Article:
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Ioannis Iraklis Haranas
Satellite Orbit Perturbations in a Dusty Martian Atmosphere

Date: 2010-07-10 Time: 07:00 - 09:00 US/Pacific (1 decade 2 years ago)
America/Los Angeles: 2010-07-10 07:00 (DST)
America/New York: 2010-07-10 10:00 (DST)
America/Sao Paulo: 2010-07-10 11:00
Europe/London: 2010-07-10 14:00
Asia/Colombo: 2010-07-10 19:30
Australia/Sydney: 2010-07-11 01:00 (DST)

Where: Online Video Conference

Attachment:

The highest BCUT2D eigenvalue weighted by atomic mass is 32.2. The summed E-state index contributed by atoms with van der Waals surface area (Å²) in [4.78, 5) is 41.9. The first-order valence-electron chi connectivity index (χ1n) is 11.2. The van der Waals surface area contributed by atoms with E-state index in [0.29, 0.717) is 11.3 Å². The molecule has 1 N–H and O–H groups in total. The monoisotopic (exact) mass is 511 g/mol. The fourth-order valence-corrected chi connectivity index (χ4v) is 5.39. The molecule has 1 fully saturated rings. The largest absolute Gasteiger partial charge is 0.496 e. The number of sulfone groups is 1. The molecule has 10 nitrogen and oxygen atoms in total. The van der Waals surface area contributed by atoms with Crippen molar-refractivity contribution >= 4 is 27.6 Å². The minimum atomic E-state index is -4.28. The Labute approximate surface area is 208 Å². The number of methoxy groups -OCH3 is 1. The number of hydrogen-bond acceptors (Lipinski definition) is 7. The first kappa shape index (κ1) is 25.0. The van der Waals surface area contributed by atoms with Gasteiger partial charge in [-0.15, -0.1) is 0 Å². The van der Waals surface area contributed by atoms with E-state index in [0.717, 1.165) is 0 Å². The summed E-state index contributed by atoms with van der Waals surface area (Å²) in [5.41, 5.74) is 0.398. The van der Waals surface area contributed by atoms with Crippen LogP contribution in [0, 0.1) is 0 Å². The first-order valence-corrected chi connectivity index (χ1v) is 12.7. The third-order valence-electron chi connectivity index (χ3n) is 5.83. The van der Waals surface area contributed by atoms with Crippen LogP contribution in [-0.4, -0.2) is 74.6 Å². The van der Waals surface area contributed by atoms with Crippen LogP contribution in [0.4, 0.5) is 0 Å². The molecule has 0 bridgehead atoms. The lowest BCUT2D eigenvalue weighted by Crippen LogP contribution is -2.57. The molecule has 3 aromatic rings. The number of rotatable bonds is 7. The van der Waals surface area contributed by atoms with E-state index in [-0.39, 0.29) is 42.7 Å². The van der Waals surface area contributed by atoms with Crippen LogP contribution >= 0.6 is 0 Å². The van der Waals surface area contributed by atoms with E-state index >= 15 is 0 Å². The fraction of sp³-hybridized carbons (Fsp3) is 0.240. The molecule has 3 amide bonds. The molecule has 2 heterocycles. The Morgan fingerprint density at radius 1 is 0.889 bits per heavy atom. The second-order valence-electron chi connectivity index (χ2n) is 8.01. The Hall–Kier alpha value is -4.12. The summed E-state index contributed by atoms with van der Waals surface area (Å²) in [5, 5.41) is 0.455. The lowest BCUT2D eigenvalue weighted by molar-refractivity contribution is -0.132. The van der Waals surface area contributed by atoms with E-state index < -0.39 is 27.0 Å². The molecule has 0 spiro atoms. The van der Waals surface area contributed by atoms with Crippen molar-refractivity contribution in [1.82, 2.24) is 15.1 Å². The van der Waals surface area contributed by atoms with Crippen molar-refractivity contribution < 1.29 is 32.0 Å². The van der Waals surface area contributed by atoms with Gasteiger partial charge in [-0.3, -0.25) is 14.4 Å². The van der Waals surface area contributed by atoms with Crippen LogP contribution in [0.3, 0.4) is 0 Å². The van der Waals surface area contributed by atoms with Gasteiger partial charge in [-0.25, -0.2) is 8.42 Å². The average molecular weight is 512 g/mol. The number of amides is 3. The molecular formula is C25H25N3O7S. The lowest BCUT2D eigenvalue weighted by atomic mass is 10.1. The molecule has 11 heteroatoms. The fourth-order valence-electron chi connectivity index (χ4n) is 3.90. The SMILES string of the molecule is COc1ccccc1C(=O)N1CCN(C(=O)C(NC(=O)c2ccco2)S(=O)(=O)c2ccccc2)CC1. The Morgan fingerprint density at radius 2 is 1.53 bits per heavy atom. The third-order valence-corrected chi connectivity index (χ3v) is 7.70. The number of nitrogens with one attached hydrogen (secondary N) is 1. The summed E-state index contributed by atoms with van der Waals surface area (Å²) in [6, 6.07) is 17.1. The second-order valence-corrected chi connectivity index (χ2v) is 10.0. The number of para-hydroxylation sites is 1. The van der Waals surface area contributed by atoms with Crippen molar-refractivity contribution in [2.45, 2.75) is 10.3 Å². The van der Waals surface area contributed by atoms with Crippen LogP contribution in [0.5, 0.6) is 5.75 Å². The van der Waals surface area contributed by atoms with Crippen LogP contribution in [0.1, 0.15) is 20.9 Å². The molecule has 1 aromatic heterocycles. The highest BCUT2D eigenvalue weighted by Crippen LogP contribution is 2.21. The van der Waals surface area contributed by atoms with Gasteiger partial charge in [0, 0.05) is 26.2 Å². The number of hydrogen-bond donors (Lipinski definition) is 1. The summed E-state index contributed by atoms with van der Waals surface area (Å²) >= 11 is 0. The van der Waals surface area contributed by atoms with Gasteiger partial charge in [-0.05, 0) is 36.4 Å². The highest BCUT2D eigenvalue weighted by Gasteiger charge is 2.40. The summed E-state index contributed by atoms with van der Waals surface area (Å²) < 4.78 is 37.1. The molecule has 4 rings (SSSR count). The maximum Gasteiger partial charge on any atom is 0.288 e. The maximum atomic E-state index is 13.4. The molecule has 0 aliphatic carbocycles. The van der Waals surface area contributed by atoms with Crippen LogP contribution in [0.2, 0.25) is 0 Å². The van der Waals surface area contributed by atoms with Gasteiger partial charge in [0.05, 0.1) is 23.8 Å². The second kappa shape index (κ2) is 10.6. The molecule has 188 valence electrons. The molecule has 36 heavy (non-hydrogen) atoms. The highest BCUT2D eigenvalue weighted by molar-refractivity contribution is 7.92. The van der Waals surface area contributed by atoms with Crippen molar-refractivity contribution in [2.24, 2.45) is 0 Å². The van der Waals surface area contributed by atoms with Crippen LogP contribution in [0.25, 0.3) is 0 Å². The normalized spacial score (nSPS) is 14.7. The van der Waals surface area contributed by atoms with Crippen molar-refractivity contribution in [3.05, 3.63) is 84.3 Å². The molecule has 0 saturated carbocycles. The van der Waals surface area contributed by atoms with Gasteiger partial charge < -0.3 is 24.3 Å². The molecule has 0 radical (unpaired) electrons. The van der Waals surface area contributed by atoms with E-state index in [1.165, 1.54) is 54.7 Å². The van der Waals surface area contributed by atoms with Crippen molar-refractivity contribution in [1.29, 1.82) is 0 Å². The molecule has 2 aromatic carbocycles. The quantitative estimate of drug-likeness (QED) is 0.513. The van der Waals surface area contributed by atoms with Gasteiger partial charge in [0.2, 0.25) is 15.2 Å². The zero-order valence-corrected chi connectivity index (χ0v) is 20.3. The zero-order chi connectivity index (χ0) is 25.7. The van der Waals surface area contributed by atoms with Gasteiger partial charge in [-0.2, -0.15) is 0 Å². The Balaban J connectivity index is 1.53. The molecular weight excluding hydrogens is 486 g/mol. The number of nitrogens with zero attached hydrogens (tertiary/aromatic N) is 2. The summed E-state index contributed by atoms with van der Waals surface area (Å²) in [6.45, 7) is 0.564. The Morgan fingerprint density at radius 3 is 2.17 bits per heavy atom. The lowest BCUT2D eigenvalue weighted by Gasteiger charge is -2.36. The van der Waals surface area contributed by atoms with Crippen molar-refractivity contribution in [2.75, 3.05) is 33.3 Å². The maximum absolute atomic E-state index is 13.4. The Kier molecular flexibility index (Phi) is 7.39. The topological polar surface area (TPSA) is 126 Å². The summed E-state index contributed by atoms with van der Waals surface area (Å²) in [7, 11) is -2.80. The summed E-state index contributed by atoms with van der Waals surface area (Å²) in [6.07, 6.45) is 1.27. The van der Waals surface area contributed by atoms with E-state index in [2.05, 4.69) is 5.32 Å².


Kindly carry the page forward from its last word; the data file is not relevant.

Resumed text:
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In this paper we calculate the effect of atmospheric dust on the orbital elements of a satellite. Dust storms that originate in the Martian surface may evolve into global storms in the atmosphere that can last for months and can affect low orbiter and lander missions. We model the dust as a velocitysquare depended drag force acting on a satellite and we derive an appropriate disturbing function that accounts for the effect of dust on the orbit, using Lagrangean formulation. A first-order perturbation solution of Lagrange's planetary equations of motion indicates that for a local dust storm cloud that has a possible density of 8.323?e10-10 kg m-3 at an altitude of 100 km affects the orbital semimajor axis of a 1000kg satellite up -0.142 m day-1. Regional dust storms of the same density may affect the semimajor axis up to of -0.418 meters per day. Other orbital elements are also affected but to a lesser extend.